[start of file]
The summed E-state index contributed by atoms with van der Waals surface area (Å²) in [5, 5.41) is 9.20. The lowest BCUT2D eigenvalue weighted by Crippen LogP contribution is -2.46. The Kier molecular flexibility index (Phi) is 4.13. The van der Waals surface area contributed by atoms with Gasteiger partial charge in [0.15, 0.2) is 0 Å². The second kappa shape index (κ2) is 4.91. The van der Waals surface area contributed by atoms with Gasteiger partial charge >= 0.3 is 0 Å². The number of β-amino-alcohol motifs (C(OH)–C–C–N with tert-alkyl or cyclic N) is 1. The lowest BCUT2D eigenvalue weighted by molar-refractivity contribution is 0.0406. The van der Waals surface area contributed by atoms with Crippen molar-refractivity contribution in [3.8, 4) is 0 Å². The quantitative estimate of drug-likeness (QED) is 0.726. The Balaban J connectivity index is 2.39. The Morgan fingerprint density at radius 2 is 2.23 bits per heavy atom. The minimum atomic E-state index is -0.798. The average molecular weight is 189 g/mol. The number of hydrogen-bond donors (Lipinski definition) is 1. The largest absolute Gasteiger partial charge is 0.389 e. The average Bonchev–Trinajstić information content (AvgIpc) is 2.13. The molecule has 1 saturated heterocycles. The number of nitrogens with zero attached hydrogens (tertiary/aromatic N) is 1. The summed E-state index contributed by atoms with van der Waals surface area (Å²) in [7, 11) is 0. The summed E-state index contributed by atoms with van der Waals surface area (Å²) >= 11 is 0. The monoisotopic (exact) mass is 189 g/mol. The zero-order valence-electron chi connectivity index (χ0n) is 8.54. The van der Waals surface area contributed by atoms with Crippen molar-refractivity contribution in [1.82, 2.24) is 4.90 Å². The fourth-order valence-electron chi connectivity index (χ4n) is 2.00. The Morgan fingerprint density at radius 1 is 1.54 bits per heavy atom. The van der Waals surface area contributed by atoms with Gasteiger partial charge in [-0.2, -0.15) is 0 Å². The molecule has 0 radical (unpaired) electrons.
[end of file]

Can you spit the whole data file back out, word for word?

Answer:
The summed E-state index contributed by atoms with van der Waals surface area (Å²) in [5, 5.41) is 9.20. The lowest BCUT2D eigenvalue weighted by Crippen LogP contribution is -2.46. The Kier molecular flexibility index (Phi) is 4.13. The van der Waals surface area contributed by atoms with Gasteiger partial charge in [0.15, 0.2) is 0 Å². The second kappa shape index (κ2) is 4.91. The van der Waals surface area contributed by atoms with Gasteiger partial charge >= 0.3 is 0 Å². The number of β-amino-alcohol motifs (C(OH)–C–C–N with tert-alkyl or cyclic N) is 1. The lowest BCUT2D eigenvalue weighted by molar-refractivity contribution is 0.0406. The van der Waals surface area contributed by atoms with Crippen molar-refractivity contribution in [3.8, 4) is 0 Å². The quantitative estimate of drug-likeness (QED) is 0.726. The Balaban J connectivity index is 2.39. The Morgan fingerprint density at radius 2 is 2.23 bits per heavy atom. The minimum atomic E-state index is -0.798. The average molecular weight is 189 g/mol. The number of hydrogen-bond donors (Lipinski definition) is 1. The largest absolute Gasteiger partial charge is 0.389 e. The average Bonchev–Trinajstić information content (AvgIpc) is 2.13. The molecule has 1 saturated heterocycles. The number of nitrogens with zero attached hydrogens (tertiary/aromatic N) is 1. The summed E-state index contributed by atoms with van der Waals surface area (Å²) in [7, 11) is 0. The summed E-state index contributed by atoms with van der Waals surface area (Å²) >= 11 is 0. The monoisotopic (exact) mass is 189 g/mol. The zero-order valence-electron chi connectivity index (χ0n) is 8.54. The van der Waals surface area contributed by atoms with Crippen molar-refractivity contribution in [1.82, 2.24) is 4.90 Å². The fourth-order valence-electron chi connectivity index (χ4n) is 2.00. The Morgan fingerprint density at radius 1 is 1.54 bits per heavy atom. The van der Waals surface area contributed by atoms with Gasteiger partial charge in [-0.2, -0.15) is 0 Å². The molecule has 0 radical (unpaired) electrons.